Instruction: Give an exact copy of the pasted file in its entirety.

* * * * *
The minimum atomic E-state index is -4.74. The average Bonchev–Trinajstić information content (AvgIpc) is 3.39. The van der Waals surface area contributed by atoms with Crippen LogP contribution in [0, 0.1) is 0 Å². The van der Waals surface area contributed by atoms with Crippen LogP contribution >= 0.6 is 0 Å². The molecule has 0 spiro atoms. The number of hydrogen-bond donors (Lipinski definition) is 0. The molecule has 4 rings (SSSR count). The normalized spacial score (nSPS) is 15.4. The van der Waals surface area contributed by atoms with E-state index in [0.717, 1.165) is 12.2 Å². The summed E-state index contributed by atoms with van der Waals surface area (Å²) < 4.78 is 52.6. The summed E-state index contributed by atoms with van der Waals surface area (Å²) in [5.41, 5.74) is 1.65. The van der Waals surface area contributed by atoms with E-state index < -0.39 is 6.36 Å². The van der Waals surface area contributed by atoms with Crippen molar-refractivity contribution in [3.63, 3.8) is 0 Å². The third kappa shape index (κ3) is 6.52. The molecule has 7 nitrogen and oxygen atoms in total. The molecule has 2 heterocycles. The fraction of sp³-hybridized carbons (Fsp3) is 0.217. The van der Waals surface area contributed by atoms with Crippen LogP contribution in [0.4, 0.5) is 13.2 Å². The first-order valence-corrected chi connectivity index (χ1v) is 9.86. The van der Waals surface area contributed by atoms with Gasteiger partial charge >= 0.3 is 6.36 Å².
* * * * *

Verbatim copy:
The minimum atomic E-state index is -4.74. The average Bonchev–Trinajstić information content (AvgIpc) is 3.39. The van der Waals surface area contributed by atoms with Crippen LogP contribution in [0, 0.1) is 0 Å². The van der Waals surface area contributed by atoms with Crippen LogP contribution >= 0.6 is 0 Å². The molecule has 0 spiro atoms. The number of hydrogen-bond donors (Lipinski definition) is 0. The molecule has 4 rings (SSSR count). The normalized spacial score (nSPS) is 15.4. The van der Waals surface area contributed by atoms with E-state index in [0.717, 1.165) is 12.2 Å². The summed E-state index contributed by atoms with van der Waals surface area (Å²) < 4.78 is 52.6. The summed E-state index contributed by atoms with van der Waals surface area (Å²) in [5.41, 5.74) is 1.65. The van der Waals surface area contributed by atoms with E-state index < -0.39 is 6.36 Å². The van der Waals surface area contributed by atoms with Crippen molar-refractivity contribution in [3.63, 3.8) is 0 Å². The third kappa shape index (κ3) is 6.52. The molecule has 7 nitrogen and oxygen atoms in total. The molecule has 2 heterocycles. The fraction of sp³-hybridized carbons (Fsp3) is 0.217. The van der Waals surface area contributed by atoms with Crippen LogP contribution in [0.4, 0.5) is 13.2 Å². The first-order valence-corrected chi connectivity index (χ1v) is 9.86. The van der Waals surface area contributed by atoms with Gasteiger partial charge >= 0.3 is 6.36 Å².